Unfortunately the new model of health care, initiated under Labour, and now brought forward by the Tories, envisages that everything will be broken down into its constituent parts and tendered for by various private providers. The Independent Sector Treatment Centres were the start of this - and since elective work is subsidising the huge fixed costs of emergency care there is obviously profit to be made for those who agree to take the routine elective work but don't have the same emergency care commitments. If your patients get complications after your elective surgery and you can just ship them to an NHS hospital ITU without having to cover the cost of that care from the fixed tariff paid for that operation how can you fail to be making a profit over and above the NHS?

    But providing A+E services and receiving unselected acutely ill patients needs more than just A+E staff, it needs the back up of general medics, general surgeons, orthopaedic surgeons, anaesthetists, paediatricians, gynaecologists, radiologists, physiotherapists, ward nurses etc so that once A&E have stabilised and triaged them someone else can actually treat them. That means, at a minimum, all the services of your average District General Hospital - you cannot hive off A&E as an isolated service.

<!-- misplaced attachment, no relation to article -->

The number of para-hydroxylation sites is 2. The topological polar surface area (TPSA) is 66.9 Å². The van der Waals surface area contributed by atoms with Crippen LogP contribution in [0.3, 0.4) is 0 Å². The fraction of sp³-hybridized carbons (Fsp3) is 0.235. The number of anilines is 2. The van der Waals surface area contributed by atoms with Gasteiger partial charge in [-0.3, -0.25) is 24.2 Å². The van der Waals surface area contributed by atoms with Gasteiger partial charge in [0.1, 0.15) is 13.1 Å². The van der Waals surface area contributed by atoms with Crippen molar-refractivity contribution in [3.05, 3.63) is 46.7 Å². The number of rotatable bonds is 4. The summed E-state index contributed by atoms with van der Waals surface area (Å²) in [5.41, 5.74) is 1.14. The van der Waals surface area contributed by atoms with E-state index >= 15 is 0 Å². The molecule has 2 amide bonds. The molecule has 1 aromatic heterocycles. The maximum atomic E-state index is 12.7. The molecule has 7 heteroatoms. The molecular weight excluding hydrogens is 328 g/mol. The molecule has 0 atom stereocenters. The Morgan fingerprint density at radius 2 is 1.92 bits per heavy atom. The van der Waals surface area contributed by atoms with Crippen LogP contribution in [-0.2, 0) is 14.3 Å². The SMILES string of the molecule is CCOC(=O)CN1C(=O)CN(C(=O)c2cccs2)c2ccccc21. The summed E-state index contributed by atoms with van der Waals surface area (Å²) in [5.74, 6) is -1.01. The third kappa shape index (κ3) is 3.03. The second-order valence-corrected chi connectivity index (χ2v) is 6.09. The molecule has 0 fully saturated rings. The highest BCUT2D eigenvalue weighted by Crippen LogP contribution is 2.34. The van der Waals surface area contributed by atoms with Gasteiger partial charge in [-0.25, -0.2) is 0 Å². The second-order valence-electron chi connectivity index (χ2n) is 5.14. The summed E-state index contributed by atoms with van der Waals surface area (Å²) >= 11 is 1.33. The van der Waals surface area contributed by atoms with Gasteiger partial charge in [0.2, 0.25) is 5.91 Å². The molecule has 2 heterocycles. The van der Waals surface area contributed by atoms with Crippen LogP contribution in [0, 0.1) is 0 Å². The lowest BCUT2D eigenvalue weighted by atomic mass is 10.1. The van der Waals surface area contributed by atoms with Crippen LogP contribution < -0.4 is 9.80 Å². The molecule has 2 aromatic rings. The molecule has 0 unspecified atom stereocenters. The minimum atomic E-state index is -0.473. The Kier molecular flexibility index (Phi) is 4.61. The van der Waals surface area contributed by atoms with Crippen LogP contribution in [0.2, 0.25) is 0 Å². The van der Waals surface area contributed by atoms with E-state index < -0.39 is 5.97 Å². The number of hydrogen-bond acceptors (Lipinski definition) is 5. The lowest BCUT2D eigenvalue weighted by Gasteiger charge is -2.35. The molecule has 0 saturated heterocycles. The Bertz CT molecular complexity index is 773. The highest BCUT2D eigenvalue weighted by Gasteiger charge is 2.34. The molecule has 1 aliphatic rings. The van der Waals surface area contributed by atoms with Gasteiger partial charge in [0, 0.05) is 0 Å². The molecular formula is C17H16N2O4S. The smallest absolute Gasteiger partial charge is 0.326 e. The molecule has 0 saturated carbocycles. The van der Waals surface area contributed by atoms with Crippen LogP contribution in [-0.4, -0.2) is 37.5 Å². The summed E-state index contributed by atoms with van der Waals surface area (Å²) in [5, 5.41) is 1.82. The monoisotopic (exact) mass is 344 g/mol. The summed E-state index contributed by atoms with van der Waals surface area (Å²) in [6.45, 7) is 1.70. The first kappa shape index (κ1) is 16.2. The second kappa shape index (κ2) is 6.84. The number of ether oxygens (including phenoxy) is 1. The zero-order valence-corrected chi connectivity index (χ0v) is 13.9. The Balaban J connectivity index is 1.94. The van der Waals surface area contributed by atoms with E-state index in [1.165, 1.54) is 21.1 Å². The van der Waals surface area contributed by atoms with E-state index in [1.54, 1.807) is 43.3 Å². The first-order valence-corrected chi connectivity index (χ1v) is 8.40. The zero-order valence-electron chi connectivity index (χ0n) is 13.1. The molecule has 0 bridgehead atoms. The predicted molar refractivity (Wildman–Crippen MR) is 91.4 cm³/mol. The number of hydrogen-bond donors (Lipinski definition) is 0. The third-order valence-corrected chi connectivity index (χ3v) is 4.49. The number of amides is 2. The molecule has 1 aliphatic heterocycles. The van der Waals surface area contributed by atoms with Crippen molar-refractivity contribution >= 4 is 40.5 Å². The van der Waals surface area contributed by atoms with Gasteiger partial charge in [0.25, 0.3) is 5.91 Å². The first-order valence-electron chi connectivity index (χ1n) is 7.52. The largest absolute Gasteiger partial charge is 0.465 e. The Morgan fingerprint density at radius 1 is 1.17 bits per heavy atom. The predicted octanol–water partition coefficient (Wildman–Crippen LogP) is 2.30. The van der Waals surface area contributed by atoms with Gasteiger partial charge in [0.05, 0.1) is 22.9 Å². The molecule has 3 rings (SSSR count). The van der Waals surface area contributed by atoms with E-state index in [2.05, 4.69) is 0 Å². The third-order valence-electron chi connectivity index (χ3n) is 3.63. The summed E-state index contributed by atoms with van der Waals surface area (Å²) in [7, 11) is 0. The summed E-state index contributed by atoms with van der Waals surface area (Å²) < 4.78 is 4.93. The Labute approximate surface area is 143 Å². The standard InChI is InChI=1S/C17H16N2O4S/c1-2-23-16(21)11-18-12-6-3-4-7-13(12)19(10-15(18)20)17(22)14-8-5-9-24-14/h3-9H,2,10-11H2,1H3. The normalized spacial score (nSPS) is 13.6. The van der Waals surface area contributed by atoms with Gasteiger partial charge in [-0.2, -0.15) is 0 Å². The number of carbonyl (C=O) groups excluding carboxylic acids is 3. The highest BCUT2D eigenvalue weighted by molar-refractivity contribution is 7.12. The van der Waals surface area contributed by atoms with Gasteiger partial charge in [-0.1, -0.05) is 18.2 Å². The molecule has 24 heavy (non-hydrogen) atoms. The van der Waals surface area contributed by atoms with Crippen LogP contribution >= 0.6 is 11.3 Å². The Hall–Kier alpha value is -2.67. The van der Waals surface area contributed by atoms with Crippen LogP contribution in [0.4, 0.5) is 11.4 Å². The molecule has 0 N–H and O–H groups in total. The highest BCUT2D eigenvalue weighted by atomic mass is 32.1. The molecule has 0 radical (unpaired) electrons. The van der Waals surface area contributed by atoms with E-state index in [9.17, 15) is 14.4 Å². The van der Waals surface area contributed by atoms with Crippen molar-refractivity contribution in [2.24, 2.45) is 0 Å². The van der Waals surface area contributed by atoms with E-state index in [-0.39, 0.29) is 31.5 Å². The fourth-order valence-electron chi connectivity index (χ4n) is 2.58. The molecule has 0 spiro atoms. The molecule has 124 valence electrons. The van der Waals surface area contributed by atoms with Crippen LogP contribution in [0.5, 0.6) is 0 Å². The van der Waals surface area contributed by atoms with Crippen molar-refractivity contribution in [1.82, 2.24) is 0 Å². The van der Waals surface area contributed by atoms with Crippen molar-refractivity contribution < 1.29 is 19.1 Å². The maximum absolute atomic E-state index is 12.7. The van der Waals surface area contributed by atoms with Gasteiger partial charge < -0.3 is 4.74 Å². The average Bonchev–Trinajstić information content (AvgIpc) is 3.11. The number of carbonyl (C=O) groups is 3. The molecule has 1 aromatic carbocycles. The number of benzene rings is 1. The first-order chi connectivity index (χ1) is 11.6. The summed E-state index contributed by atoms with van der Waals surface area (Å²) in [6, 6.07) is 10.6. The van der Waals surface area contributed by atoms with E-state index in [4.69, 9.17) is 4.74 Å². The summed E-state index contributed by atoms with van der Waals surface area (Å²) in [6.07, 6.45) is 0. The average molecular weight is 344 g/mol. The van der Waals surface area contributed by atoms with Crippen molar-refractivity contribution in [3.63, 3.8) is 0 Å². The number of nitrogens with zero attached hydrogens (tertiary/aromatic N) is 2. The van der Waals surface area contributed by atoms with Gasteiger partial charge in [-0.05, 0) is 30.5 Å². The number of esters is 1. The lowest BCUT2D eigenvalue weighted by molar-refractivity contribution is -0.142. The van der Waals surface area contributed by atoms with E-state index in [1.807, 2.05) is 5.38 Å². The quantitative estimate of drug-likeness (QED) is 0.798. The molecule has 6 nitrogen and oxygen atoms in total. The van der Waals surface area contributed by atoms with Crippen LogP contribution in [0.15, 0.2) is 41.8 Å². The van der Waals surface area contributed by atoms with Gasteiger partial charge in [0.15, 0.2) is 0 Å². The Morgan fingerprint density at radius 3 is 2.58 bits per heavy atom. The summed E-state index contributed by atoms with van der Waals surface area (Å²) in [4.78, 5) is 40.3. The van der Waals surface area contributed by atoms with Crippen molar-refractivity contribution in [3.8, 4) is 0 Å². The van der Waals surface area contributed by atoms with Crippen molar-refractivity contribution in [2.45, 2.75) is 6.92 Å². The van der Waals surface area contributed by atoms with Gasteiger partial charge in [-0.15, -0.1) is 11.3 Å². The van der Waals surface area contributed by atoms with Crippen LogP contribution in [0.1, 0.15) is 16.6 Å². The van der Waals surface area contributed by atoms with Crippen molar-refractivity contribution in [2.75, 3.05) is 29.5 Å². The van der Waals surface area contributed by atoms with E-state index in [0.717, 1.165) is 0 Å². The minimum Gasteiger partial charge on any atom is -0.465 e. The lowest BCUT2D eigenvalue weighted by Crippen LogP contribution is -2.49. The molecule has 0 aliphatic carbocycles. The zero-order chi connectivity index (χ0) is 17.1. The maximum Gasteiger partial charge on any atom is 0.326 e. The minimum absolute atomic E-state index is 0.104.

So what will happen as the DGH revenue streams begin to dry up as more and more of the easy and profitable work is taken over by the private sector? Well since every hospital will now be part of a Foundation Trust they will either have to save money or go bust. Saving money entails cutting services below the already bare bones one we have now - probably a return to the trolleys-in-corridors NHS of the last Tory government - and the rationalisation of services to fewer and fewer centres*.

    Competition isn't going to improve emergency medical care because there can be no market in it - already it is run at a loss because NHS hospitals can cross-subsidise from other revenue streams - they do this because they aren't run to make a profit, they are still, despite Payment By Results and other market 'reforms', trying to deliver good healthcare to the local population. When the NHS becomes just a franchise for private companies to compete for provision it will remain a monopoly provider of local emergency care (if you can't financially sustain one local A+E you're hardly going to open a competing one) so the best the market can deliver is a private company taking over the running of that A+E. But since they won't be able to cross-subsidise emergency care anymore - because other companies will already have cherry-picked the profitable elective work - there will be less money available and standards will have to fall.

    We are moving inevitably to a two-tier NHS where private companies cream off large profits from over inflated centrally determined tariffs for simple elective services like outpatient work and routine operations while complex and difficult or emergency care is provided by an under-resourced remnant of the old public system.